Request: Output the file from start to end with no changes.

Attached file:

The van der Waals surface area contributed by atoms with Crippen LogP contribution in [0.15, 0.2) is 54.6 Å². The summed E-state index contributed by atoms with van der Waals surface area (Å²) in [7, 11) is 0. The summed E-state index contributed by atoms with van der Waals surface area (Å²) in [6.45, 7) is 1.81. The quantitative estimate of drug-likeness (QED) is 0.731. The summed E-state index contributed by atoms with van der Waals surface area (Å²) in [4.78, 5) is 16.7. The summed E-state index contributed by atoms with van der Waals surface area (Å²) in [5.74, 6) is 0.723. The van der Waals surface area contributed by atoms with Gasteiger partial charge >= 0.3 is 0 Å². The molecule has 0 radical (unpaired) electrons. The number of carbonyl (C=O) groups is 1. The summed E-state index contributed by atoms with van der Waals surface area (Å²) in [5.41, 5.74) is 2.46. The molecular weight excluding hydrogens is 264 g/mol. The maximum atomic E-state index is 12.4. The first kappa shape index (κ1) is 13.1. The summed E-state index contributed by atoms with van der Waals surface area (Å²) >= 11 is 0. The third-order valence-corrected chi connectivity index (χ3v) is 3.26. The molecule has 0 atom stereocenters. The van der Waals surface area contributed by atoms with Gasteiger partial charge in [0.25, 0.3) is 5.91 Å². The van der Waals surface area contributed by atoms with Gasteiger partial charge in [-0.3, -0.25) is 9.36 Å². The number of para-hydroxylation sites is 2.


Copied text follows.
The van der Waals surface area contributed by atoms with Crippen LogP contribution in [0.15, 0.2) is 54.6 Å². The summed E-state index contributed by atoms with van der Waals surface area (Å²) in [7, 11) is 0. The summed E-state index contributed by atoms with van der Waals surface area (Å²) in [6.45, 7) is 1.81. The quantitative estimate of drug-likeness (QED) is 0.731. The summed E-state index contributed by atoms with van der Waals surface area (Å²) in [4.78, 5) is 16.7. The summed E-state index contributed by atoms with van der Waals surface area (Å²) in [5.74, 6) is 0.723. The van der Waals surface area contributed by atoms with Gasteiger partial charge >= 0.3 is 0 Å². The molecule has 0 radical (unpaired) electrons. The number of carbonyl (C=O) groups is 1. The summed E-state index contributed by atoms with van der Waals surface area (Å²) in [5.41, 5.74) is 2.46. The molecular weight excluding hydrogens is 264 g/mol. The maximum atomic E-state index is 12.4. The first kappa shape index (κ1) is 13.1. The summed E-state index contributed by atoms with van der Waals surface area (Å²) >= 11 is 0. The third-order valence-corrected chi connectivity index (χ3v) is 3.26. The molecule has 0 atom stereocenters. The van der Waals surface area contributed by atoms with Gasteiger partial charge in [0.25, 0.3) is 5.91 Å². The van der Waals surface area contributed by atoms with Gasteiger partial charge in [-0.3, -0.25) is 9.36 Å². The number of para-hydroxylation sites is 2.